"Peter had saved Tiger Lily from a dreadful fate..." See in text (Chapter 10 - The Happy Home)
In this instance, Barrie’s choice to have the male hero rescue the female from a dire situation represents and serves to perpetuate potentially damaging gender stereotypes. Additionally, the inclusion of Native Americans and how Barrie depicts them in Peter Pan has been decried by many as insensitive and racist. Many supporters of the story believe that Peter Pan still holds valuable lessons for children, which has lead to its popularity over the years. However, these issues are still important and worth drawing attention to.
"No, indeed..." See in text (Chapter 10 - The Happy Home)
The Lost Boys’ petty fight represents the immaturity of children. Up to this point, the Lost Boys seem to get along rather well; however with Wendy taking on the role of mother in the household, the boys begin to fight like siblings. This suggests that being a child forever isn’t necessarily paradise after all.
Chapter 11 - Wendy's Story 1
"Mr. Darling was angry with her and chained her up in the yard, and so all the children flew away..." See in text (Chapter 11 - Wendy's Story)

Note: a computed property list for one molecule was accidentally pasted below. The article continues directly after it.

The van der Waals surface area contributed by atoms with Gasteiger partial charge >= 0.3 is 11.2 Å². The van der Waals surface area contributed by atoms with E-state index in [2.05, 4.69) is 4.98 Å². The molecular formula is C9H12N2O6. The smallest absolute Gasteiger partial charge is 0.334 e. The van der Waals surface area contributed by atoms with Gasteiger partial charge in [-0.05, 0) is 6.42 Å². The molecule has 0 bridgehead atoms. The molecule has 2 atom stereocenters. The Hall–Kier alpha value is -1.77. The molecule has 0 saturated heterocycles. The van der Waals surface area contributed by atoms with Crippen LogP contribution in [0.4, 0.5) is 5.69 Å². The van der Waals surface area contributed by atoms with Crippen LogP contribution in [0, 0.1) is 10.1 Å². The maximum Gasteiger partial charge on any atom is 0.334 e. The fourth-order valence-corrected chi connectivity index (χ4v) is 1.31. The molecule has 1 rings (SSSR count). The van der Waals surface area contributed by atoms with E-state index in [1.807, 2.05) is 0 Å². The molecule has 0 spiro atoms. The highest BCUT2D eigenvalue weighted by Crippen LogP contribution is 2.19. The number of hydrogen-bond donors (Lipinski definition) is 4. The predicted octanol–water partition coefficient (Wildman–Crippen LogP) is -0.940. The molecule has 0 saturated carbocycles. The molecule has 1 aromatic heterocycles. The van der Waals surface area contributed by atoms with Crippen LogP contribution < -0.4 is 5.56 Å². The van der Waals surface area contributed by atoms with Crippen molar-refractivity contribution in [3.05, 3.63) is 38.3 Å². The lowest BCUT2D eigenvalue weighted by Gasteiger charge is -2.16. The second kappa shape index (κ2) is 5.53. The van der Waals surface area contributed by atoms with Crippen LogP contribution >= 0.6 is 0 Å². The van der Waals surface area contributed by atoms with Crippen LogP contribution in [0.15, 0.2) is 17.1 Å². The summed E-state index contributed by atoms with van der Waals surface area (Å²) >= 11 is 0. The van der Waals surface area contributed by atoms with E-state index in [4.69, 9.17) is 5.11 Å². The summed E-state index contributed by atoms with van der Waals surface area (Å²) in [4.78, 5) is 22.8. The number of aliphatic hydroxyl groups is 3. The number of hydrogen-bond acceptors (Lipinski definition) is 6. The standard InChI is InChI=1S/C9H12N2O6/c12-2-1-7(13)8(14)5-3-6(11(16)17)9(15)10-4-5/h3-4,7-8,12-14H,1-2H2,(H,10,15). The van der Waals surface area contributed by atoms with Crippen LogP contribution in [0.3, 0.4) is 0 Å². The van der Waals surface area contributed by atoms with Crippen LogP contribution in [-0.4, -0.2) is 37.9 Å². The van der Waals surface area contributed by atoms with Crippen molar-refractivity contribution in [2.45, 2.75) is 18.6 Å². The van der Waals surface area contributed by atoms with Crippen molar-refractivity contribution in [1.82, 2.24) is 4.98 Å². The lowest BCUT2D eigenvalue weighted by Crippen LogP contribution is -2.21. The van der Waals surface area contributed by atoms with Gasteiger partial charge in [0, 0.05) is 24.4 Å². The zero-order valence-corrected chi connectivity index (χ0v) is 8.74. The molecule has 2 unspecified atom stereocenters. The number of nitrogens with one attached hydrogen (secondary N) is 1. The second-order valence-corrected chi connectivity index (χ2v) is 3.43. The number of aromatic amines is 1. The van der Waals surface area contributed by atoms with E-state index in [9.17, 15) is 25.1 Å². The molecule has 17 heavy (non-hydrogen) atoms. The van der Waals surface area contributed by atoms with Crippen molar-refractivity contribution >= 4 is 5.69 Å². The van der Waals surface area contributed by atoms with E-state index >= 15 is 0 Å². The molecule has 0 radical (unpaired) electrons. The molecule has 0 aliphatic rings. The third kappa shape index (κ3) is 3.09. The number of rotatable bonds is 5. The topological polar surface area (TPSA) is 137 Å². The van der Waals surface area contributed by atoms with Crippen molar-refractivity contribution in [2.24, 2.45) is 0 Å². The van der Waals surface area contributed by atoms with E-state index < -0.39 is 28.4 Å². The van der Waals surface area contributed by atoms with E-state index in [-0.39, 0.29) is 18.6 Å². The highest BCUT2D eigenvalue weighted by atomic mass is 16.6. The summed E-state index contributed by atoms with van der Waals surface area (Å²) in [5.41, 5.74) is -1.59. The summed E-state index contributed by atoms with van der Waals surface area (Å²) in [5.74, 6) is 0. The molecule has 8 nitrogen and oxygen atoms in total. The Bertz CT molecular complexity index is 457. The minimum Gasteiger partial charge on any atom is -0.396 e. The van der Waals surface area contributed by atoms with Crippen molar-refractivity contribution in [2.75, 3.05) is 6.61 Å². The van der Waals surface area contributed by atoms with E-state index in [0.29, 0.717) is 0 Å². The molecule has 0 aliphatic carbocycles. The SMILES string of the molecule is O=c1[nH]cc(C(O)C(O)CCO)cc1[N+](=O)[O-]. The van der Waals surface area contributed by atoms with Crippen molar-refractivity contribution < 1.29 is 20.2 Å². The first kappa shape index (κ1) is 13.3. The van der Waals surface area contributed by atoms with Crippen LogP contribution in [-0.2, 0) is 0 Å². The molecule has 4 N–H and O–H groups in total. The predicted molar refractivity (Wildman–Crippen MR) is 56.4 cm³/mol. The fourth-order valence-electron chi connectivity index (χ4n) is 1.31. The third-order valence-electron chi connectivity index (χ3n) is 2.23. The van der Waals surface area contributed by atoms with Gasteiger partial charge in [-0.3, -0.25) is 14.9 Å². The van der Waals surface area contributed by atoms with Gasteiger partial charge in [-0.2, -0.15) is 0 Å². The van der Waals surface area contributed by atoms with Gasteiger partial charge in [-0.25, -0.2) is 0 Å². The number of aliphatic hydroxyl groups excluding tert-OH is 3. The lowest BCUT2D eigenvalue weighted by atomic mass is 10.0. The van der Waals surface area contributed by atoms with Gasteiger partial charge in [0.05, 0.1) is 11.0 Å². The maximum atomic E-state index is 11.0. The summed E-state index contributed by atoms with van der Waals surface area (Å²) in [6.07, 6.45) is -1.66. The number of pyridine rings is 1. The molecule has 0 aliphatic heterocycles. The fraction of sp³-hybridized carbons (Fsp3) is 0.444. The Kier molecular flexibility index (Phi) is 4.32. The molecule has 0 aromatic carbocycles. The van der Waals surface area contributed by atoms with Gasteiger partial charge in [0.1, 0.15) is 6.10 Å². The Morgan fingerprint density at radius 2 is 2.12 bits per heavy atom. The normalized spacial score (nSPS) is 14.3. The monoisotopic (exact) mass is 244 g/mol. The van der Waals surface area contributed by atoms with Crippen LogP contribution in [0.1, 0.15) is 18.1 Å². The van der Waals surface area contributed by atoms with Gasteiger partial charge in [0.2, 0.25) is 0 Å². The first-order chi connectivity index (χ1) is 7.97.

Wendy is telling the exact story of how the Darling children made it to Neverland. Recall in chapter 2 when Mr. Darling fed Nana his own medicine and denied blame for her sickness. After that, he chained her in the yard because he was upset that the children were supporting her instead of him. Wendy tells this story at bedtime because she is beginning to miss reality and her home back in England.
Chapter 13 - Do You Believe In Fairies? 2
"who were therefore nearer to him than you think..." See in text (Chapter 13 - Do You Believe In Fairies?)
In this paragraph, lines of reality between the real world and Neverland appear to disappear as Peter makes an appeal to all the dreaming children to save Tinker Bell’s life.
"She was saying that she thought she could get well again if children believed in fairies..." See in text (Chapter 13 - Do You Believe In Fairies?)
This scene is foreshadowed earlier in the story when Peter explains fairies to the Darling children. (Fairies are symbolic of children's’ ability to believe.) Recall that fairies die every time a child stops believing, perhaps in this instance a child is struggling to still believe.
Chapter 15 - Hook or Me This Time 1
"Hook or me this time...." See in text (Chapter 15 - Hook or Me This Time)
This statement describes the culminating event of the central plot conflict in the story. “Hook or me this time” insinuates that by the end of the story either the antagonist or protagonist will defeat the other once and for all.
Chapter 17 - When Wendy Grew Up 1
"cried Wendy so longingly that Mrs. Darling tightened her grip..." See in text (Chapter 17 - When Wendy Grew Up)
Wendy is faced with a difficult decision here: to stay with her parents or to follow Peter back to Neverland. Ultimately she decides to stay with her parents, symbolizing her strength of character and making an important, independent decision rather than catering to Peter's needs.